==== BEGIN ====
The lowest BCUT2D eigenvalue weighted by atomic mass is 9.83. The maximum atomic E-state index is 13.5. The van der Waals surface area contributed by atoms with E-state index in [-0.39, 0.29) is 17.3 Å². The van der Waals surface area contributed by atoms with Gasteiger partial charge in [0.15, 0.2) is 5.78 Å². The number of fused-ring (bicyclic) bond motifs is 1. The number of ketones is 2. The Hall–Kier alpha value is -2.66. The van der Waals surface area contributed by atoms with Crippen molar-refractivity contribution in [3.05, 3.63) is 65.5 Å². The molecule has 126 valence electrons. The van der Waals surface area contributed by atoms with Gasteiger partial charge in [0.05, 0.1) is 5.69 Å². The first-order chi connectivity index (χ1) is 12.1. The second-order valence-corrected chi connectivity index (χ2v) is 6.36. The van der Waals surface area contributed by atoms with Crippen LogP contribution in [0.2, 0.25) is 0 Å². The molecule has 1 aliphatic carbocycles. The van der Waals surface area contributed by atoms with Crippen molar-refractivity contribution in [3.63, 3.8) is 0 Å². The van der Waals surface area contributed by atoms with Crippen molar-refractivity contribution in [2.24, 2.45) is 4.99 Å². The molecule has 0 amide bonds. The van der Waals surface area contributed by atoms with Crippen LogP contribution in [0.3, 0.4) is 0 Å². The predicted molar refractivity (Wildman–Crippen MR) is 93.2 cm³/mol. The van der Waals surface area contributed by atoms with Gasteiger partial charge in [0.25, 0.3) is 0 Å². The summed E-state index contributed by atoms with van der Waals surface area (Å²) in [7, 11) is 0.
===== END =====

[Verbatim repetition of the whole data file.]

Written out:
The lowest BCUT2D eigenvalue weighted by atomic mass is 9.83. The maximum atomic E-state index is 13.5. The van der Waals surface area contributed by atoms with E-state index in [-0.39, 0.29) is 17.3 Å². The van der Waals surface area contributed by atoms with Gasteiger partial charge in [0.15, 0.2) is 5.78 Å². The number of fused-ring (bicyclic) bond motifs is 1. The number of ketones is 2. The Hall–Kier alpha value is -2.66. The van der Waals surface area contributed by atoms with Crippen molar-refractivity contribution in [3.05, 3.63) is 65.5 Å². The molecule has 126 valence electrons. The van der Waals surface area contributed by atoms with Gasteiger partial charge in [0.05, 0.1) is 5.69 Å². The first-order chi connectivity index (χ1) is 12.1. The second-order valence-corrected chi connectivity index (χ2v) is 6.36. The van der Waals surface area contributed by atoms with Crippen LogP contribution in [0.2, 0.25) is 0 Å². The molecule has 1 aliphatic carbocycles. The van der Waals surface area contributed by atoms with Crippen molar-refractivity contribution in [3.63, 3.8) is 0 Å². The van der Waals surface area contributed by atoms with Crippen molar-refractivity contribution in [2.24, 2.45) is 4.99 Å². The molecule has 0 amide bonds. The van der Waals surface area contributed by atoms with Crippen LogP contribution in [0.3, 0.4) is 0 Å². The predicted molar refractivity (Wildman–Crippen MR) is 93.2 cm³/mol. The van der Waals surface area contributed by atoms with Gasteiger partial charge in [0.25, 0.3) is 0 Å². The summed E-state index contributed by atoms with van der Waals surface area (Å²) in [7, 11) is 0.